I’ve just finished reading a few books and all of them taught me something, or at least put something I was already aware of into perspective.
The first was My Shit Life So Far by Frankie Boyle. It’s an interesting read. I laughed out loud an embarrassing number of times, then gave it to my wife, who did the same. I also found some odd similarities between Frankie’s life and mine. Although ostensibly we are really quite different, as children we both spent a lot of time in dull parts of the grey sock that is Scotland, then we both went to the same university, and we’ve both seen Beastmaster far too many times. That aside, it’s a bit of a patchy read with gags mixed in with story and general musings in a way that sort of dribbles off a bit as you’re waiting for him to get famous.
Anyway, the part that really made me think was when he quoted Noam Chomsky as saying that capitalism can’t have everything its own way or it will create a hell that no rational person would want to live in.
The reason I found that so interesting is that I often wonder how advertising became a job that can demand your time so arbitrarily. Most of us, in theory, work a normal day. However, if evenings and weekends are ‘required’ then that is taken as a reasonable situation, despite the fact that it might double your working week for no further financial or temporal compensation. With margins shrinking and agencies trying to get as much as they can out of an ever-shrinking and more miserly client base, it seems that getting 35% more out of your workforce for free is a way to make it happen.
‘Looks like we’re going be in on the weekend’ is a phrase that just gets dropped into Friday afternoon conversations as if everyone subject to that decision has nothing better to do on Saturday and Sunday. I have heard of many bosses who impose that condition while not coming in themselves. Why should they? They had plans on the weekend. But it’s OK for the rest of their staff to work through.
If I was to guess why that might be the case, I’d say that there’s an feeling in ad agencies that the work (especially the creative work) isn’t really that hard. Of course, it’s not toiling down a mine or running an emergency hospital in Darfur, but then how many jobs are? The world has reached a situation where there isn’t enough work to go round, so tasks that used to be performed perfectly well by a few people are now littered with extra hands. This contributes to the situation where certain jobs are more sought-after, and therefore people consider that those lucky enough to do them ought to be grateful for the opportunity. To a certain extent this is true, but nobody makes footballers do an eleven hour day followed by the entire weekend, and their job is pretty tasty. Likewise musicians or novelists. They need time to recharge their batteries, but then so do we all.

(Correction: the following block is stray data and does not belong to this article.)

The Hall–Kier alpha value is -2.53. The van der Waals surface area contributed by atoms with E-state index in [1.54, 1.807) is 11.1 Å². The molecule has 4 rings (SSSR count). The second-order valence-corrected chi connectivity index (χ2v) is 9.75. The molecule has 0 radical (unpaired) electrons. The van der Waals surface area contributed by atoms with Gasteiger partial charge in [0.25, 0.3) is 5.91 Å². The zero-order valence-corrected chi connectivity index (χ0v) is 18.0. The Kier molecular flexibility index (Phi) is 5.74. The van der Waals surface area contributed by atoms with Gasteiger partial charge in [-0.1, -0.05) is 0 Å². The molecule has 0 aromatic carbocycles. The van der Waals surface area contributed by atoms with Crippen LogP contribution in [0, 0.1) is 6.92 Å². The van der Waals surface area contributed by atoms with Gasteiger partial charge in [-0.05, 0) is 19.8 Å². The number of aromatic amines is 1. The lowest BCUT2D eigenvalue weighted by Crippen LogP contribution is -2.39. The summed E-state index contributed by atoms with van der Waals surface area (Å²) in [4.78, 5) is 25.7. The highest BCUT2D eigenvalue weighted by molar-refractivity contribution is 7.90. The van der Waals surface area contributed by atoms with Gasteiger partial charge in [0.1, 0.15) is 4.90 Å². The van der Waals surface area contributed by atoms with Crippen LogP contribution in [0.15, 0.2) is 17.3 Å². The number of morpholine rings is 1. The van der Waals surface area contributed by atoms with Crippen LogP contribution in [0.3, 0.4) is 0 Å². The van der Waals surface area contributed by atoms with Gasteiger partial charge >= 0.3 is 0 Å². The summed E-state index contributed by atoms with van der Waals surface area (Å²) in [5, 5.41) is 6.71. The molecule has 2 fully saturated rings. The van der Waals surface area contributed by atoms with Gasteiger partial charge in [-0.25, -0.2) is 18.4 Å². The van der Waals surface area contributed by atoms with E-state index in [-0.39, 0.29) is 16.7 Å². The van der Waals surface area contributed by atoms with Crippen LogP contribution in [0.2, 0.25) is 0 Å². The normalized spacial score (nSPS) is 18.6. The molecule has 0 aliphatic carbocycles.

I think that this culture, which, by the way, is only going to get worse, is helping to contribute to a less happy and less productive workforce. And a less productive workforce produces work that is less good. So it should work harder to compensate (you can measure hours but you can’t measure talent) and the whole circle goes round again. In addition, with many companies now publicly listed, the only bottom line that really matters is the financial one.
There’s nothing wrong with working hard, even working evenings and weekends, but I find it only really ends in a good result when it’s a matter of choice. When you really want to put the hours in to crack a brief for your own pride or career, then that never feels like a chore or an imposition. Autonomy is the key to happiness, and the key to better work. Arbitrary lengthenings of the working week to feather the nest of someone much richer is the key to resentment and misery.
And that’s why you can’t keep giving capitalism everything it wants. It will end up with shit being produced by depressed people, all for the sake of another few pence in the dividend.
Why would any rational person want that?